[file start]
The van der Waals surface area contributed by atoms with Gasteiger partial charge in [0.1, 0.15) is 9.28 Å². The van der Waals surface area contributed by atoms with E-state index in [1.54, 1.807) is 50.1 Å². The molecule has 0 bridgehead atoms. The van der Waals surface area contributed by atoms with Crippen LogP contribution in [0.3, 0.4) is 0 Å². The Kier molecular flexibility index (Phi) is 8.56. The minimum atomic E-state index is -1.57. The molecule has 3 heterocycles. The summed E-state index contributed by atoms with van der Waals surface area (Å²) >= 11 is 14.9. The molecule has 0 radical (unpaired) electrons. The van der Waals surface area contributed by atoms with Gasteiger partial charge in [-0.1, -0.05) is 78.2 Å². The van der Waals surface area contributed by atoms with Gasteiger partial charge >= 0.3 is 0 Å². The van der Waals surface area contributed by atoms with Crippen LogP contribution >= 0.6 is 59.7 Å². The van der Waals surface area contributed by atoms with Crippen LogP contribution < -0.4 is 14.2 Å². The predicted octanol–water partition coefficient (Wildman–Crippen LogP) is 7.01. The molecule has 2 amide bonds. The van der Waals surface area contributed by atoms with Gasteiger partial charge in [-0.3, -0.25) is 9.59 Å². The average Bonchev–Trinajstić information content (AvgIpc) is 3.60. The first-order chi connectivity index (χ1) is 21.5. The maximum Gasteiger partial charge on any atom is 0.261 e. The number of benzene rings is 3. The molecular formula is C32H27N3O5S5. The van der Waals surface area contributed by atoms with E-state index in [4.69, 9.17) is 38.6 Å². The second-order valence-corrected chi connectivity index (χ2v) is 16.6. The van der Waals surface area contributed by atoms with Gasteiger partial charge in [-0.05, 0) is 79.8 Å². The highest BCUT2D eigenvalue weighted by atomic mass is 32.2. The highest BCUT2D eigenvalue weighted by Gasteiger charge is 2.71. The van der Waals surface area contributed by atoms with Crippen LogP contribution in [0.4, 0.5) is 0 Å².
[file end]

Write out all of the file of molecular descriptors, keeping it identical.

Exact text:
The van der Waals surface area contributed by atoms with Gasteiger partial charge in [0.1, 0.15) is 9.28 Å². The van der Waals surface area contributed by atoms with E-state index in [1.54, 1.807) is 50.1 Å². The molecule has 0 bridgehead atoms. The van der Waals surface area contributed by atoms with Crippen LogP contribution in [0.3, 0.4) is 0 Å². The Kier molecular flexibility index (Phi) is 8.56. The minimum atomic E-state index is -1.57. The molecule has 3 heterocycles. The summed E-state index contributed by atoms with van der Waals surface area (Å²) >= 11 is 14.9. The molecule has 0 radical (unpaired) electrons. The van der Waals surface area contributed by atoms with Gasteiger partial charge in [-0.1, -0.05) is 78.2 Å². The van der Waals surface area contributed by atoms with Gasteiger partial charge >= 0.3 is 0 Å². The van der Waals surface area contributed by atoms with Crippen LogP contribution >= 0.6 is 59.7 Å². The van der Waals surface area contributed by atoms with Crippen LogP contribution < -0.4 is 14.2 Å². The predicted octanol–water partition coefficient (Wildman–Crippen LogP) is 7.01. The molecule has 2 amide bonds. The van der Waals surface area contributed by atoms with Gasteiger partial charge in [-0.3, -0.25) is 9.59 Å². The average Bonchev–Trinajstić information content (AvgIpc) is 3.60. The first-order chi connectivity index (χ1) is 21.5. The maximum Gasteiger partial charge on any atom is 0.261 e. The number of benzene rings is 3. The molecular formula is C32H27N3O5S5. The van der Waals surface area contributed by atoms with E-state index in [4.69, 9.17) is 38.6 Å². The second-order valence-corrected chi connectivity index (χ2v) is 16.6. The van der Waals surface area contributed by atoms with Gasteiger partial charge in [-0.05, 0) is 79.8 Å². The highest BCUT2D eigenvalue weighted by atomic mass is 32.2. The highest BCUT2D eigenvalue weighted by Gasteiger charge is 2.71. The van der Waals surface area contributed by atoms with Crippen LogP contribution in [0.4, 0.5) is 0 Å².